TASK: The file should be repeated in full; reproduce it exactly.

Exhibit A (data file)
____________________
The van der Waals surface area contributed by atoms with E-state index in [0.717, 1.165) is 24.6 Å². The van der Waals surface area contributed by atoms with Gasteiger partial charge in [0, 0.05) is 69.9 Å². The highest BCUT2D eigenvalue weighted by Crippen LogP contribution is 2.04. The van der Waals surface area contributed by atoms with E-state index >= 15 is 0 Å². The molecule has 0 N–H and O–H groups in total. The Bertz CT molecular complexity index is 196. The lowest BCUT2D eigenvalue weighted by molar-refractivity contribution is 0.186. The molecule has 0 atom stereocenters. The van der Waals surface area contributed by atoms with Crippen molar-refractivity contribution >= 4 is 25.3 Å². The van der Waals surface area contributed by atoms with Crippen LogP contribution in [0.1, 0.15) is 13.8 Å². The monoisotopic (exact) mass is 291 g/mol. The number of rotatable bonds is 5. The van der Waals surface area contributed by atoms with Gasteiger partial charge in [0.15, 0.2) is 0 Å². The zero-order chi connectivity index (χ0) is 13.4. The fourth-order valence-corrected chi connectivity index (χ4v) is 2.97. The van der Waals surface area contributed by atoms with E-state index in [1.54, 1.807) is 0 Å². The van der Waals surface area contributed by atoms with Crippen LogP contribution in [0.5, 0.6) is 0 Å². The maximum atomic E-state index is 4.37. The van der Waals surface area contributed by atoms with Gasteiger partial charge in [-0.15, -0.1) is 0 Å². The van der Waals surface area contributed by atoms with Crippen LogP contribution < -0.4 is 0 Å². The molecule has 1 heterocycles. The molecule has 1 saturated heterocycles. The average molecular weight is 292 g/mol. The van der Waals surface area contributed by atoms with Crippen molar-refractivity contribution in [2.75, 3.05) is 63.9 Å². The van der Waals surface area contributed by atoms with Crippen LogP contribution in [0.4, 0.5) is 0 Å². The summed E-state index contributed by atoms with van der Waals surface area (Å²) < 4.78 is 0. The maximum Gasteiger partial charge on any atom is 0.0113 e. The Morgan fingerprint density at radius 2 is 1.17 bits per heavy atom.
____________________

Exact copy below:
The van der Waals surface area contributed by atoms with E-state index in [0.717, 1.165) is 24.6 Å². The van der Waals surface area contributed by atoms with Gasteiger partial charge in [0, 0.05) is 69.9 Å². The highest BCUT2D eigenvalue weighted by Crippen LogP contribution is 2.04. The van der Waals surface area contributed by atoms with E-state index >= 15 is 0 Å². The molecule has 0 N–H and O–H groups in total. The Bertz CT molecular complexity index is 196. The lowest BCUT2D eigenvalue weighted by molar-refractivity contribution is 0.186. The molecule has 0 atom stereocenters. The van der Waals surface area contributed by atoms with Crippen molar-refractivity contribution >= 4 is 25.3 Å². The van der Waals surface area contributed by atoms with Crippen LogP contribution in [0.1, 0.15) is 13.8 Å². The monoisotopic (exact) mass is 291 g/mol. The number of rotatable bonds is 5. The van der Waals surface area contributed by atoms with Gasteiger partial charge in [0.15, 0.2) is 0 Å². The zero-order chi connectivity index (χ0) is 13.4. The fourth-order valence-corrected chi connectivity index (χ4v) is 2.97. The van der Waals surface area contributed by atoms with E-state index in [1.54, 1.807) is 0 Å². The van der Waals surface area contributed by atoms with Crippen LogP contribution in [0.5, 0.6) is 0 Å². The maximum atomic E-state index is 4.37. The van der Waals surface area contributed by atoms with Gasteiger partial charge in [-0.15, -0.1) is 0 Å². The van der Waals surface area contributed by atoms with Crippen LogP contribution < -0.4 is 0 Å². The molecule has 1 heterocycles. The molecule has 1 saturated heterocycles. The average molecular weight is 292 g/mol. The van der Waals surface area contributed by atoms with Crippen molar-refractivity contribution in [2.75, 3.05) is 63.9 Å². The van der Waals surface area contributed by atoms with Crippen LogP contribution in [0.4, 0.5) is 0 Å². The summed E-state index contributed by atoms with van der Waals surface area (Å²) < 4.78 is 0. The maximum Gasteiger partial charge on any atom is 0.0113 e. The Morgan fingerprint density at radius 2 is 1.17 bits per heavy atom.